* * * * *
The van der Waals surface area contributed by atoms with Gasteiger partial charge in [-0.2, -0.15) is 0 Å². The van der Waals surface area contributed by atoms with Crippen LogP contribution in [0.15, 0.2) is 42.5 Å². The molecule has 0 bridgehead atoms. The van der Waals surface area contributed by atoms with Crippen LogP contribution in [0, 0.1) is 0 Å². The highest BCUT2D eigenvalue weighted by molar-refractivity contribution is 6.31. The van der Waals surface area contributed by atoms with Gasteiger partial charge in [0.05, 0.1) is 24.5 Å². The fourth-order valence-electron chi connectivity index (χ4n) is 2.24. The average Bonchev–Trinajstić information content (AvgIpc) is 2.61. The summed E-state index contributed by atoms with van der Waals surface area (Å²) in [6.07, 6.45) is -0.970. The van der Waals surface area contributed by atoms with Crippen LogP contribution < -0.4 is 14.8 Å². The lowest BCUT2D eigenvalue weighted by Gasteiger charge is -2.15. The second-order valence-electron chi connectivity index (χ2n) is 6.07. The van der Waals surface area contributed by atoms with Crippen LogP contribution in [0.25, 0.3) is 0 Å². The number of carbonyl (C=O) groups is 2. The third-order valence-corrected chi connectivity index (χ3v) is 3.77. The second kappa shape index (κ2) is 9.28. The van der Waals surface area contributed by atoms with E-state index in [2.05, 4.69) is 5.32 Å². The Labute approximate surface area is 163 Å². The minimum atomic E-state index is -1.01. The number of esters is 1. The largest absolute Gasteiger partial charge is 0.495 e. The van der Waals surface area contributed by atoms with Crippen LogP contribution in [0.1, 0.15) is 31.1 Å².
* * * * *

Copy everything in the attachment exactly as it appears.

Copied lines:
The van der Waals surface area contributed by atoms with Gasteiger partial charge in [-0.2, -0.15) is 0 Å². The van der Waals surface area contributed by atoms with Crippen LogP contribution in [0.15, 0.2) is 42.5 Å². The molecule has 0 bridgehead atoms. The van der Waals surface area contributed by atoms with Crippen LogP contribution in [0, 0.1) is 0 Å². The highest BCUT2D eigenvalue weighted by molar-refractivity contribution is 6.31. The van der Waals surface area contributed by atoms with Gasteiger partial charge in [0.05, 0.1) is 24.5 Å². The fourth-order valence-electron chi connectivity index (χ4n) is 2.24. The average Bonchev–Trinajstić information content (AvgIpc) is 2.61. The summed E-state index contributed by atoms with van der Waals surface area (Å²) in [6.07, 6.45) is -0.970. The van der Waals surface area contributed by atoms with Crippen LogP contribution < -0.4 is 14.8 Å². The lowest BCUT2D eigenvalue weighted by Gasteiger charge is -2.15. The second-order valence-electron chi connectivity index (χ2n) is 6.07. The van der Waals surface area contributed by atoms with Crippen LogP contribution in [0.25, 0.3) is 0 Å². The number of carbonyl (C=O) groups is 2. The third-order valence-corrected chi connectivity index (χ3v) is 3.77. The second kappa shape index (κ2) is 9.28. The van der Waals surface area contributed by atoms with E-state index in [2.05, 4.69) is 5.32 Å². The Labute approximate surface area is 163 Å². The minimum atomic E-state index is -1.01. The number of esters is 1. The largest absolute Gasteiger partial charge is 0.495 e. The van der Waals surface area contributed by atoms with Crippen LogP contribution in [0.1, 0.15) is 31.1 Å².